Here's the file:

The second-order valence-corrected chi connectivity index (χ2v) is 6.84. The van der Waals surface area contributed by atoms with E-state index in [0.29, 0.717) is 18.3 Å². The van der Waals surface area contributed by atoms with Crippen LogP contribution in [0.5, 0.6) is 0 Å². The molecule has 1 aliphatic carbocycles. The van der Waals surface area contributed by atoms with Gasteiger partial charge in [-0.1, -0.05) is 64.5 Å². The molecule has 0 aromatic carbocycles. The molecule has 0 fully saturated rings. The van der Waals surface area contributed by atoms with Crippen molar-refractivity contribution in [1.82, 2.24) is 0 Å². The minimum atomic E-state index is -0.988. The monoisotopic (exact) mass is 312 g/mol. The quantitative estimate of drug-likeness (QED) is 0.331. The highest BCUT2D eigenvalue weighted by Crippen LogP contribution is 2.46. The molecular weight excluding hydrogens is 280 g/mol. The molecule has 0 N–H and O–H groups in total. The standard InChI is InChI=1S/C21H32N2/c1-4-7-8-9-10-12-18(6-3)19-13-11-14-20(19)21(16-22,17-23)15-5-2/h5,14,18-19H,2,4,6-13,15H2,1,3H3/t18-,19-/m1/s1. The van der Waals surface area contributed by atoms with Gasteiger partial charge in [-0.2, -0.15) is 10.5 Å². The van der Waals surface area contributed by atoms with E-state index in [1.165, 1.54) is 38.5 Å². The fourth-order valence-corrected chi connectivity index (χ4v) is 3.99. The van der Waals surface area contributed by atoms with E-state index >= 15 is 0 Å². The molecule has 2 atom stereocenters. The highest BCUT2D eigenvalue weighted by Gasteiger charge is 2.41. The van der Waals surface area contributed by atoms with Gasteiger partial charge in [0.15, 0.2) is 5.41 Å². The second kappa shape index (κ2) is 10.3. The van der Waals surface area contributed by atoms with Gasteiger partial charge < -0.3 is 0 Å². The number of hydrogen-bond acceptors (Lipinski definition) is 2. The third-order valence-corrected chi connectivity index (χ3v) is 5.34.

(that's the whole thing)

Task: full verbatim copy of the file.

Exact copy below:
The second-order valence-corrected chi connectivity index (χ2v) is 6.84. The van der Waals surface area contributed by atoms with E-state index in [0.29, 0.717) is 18.3 Å². The van der Waals surface area contributed by atoms with Crippen LogP contribution in [0.5, 0.6) is 0 Å². The molecule has 1 aliphatic carbocycles. The van der Waals surface area contributed by atoms with Gasteiger partial charge in [-0.1, -0.05) is 64.5 Å². The molecule has 0 aromatic carbocycles. The molecule has 0 fully saturated rings. The van der Waals surface area contributed by atoms with Crippen molar-refractivity contribution in [1.82, 2.24) is 0 Å². The minimum atomic E-state index is -0.988. The monoisotopic (exact) mass is 312 g/mol. The quantitative estimate of drug-likeness (QED) is 0.331. The highest BCUT2D eigenvalue weighted by Crippen LogP contribution is 2.46. The molecular weight excluding hydrogens is 280 g/mol. The molecule has 0 N–H and O–H groups in total. The standard InChI is InChI=1S/C21H32N2/c1-4-7-8-9-10-12-18(6-3)19-13-11-14-20(19)21(16-22,17-23)15-5-2/h5,14,18-19H,2,4,6-13,15H2,1,3H3/t18-,19-/m1/s1. The van der Waals surface area contributed by atoms with Gasteiger partial charge in [-0.2, -0.15) is 10.5 Å². The van der Waals surface area contributed by atoms with E-state index in [1.165, 1.54) is 38.5 Å². The fourth-order valence-corrected chi connectivity index (χ4v) is 3.99. The van der Waals surface area contributed by atoms with E-state index >= 15 is 0 Å². The molecule has 2 atom stereocenters. The highest BCUT2D eigenvalue weighted by Gasteiger charge is 2.41. The van der Waals surface area contributed by atoms with Gasteiger partial charge in [0.15, 0.2) is 5.41 Å². The second kappa shape index (κ2) is 10.3. The van der Waals surface area contributed by atoms with Gasteiger partial charge < -0.3 is 0 Å². The number of hydrogen-bond acceptors (Lipinski definition) is 2. The third-order valence-corrected chi connectivity index (χ3v) is 5.34.